Hepatitis A Vaccine (Intramuscular)

Hepatitis A Vaccination is an injection given to certain patients by their physician to protect them from a virus strain classified as Hepatitis A by stimulating the production of antibodies against the virus.

Overview

What is Hepatitis A vaccination?

Hepatitis A vaccination is an injected form of the live virus known as HAV or Hepatitis A. Typically only given in the live form in India and China, the rest of the world is given an inactivated strain. Either way, the vaccination is given in order to stimulate the production of antibodies in the patient, thereby protecting them from infection by HAV.

The HAV vaccination is highly effective and given in two doses in persons at a higher risk, either due to their own health condition or the location they are traveling to. Patients with compromised immune systems will be candidates for a double dose of HAV vaccination; healthy adults are typically protected with only a single dose.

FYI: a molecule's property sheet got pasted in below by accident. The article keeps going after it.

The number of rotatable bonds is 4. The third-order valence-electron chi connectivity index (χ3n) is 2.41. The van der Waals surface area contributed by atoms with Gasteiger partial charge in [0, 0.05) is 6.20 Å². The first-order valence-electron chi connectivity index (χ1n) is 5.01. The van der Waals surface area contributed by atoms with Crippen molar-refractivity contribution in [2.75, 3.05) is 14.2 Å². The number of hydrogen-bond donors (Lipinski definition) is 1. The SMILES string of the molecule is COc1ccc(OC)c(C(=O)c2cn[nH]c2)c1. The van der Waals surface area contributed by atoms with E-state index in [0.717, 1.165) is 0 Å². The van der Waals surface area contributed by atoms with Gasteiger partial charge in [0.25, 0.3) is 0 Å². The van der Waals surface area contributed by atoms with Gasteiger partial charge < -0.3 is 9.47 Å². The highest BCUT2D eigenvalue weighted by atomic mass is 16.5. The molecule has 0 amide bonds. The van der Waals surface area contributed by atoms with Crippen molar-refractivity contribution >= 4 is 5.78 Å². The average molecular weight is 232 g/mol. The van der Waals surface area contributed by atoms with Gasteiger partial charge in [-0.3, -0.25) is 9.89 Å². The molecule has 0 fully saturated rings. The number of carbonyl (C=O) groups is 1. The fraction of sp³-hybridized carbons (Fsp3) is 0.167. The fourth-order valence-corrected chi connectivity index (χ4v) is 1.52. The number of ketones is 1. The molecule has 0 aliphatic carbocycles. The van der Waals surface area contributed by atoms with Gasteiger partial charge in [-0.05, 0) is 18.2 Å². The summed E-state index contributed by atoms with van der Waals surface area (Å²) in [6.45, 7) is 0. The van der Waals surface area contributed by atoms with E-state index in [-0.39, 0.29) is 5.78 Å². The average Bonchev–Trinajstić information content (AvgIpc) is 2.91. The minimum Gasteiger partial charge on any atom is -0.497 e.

How does Hepatitis A vaccination work?

Most vaccinations, including the Hepatitis A vaccination, work the same way; they train your immune system to fight against a certain disease by safely exposing you to the disease without symptoms. Immune cells known as lymphocytes produce antibodies, which fight off these invading viruses or, in this case, antigens of the virus, and protect the body against infection by exposure to the real thing in the future.

Even though the body's immune system is very efficient, producing millions of antibodies each and every day, sometimes it is insufficient in fighting off a fast moving invasion of a virus. That's where the Hepatitis A vaccination comes in, to prepare the body ahead of time without causing symptoms.

What is Hepatitis A?

Hepatitis A or HAV is a serious liver disease that can be life-threatening. Caused by a certain virus strain spread through water or food that has been infected, it may also be spread by human contact in persons living in the same home. Some people who have HAV do not have any symptoms, but they can still spread the virus.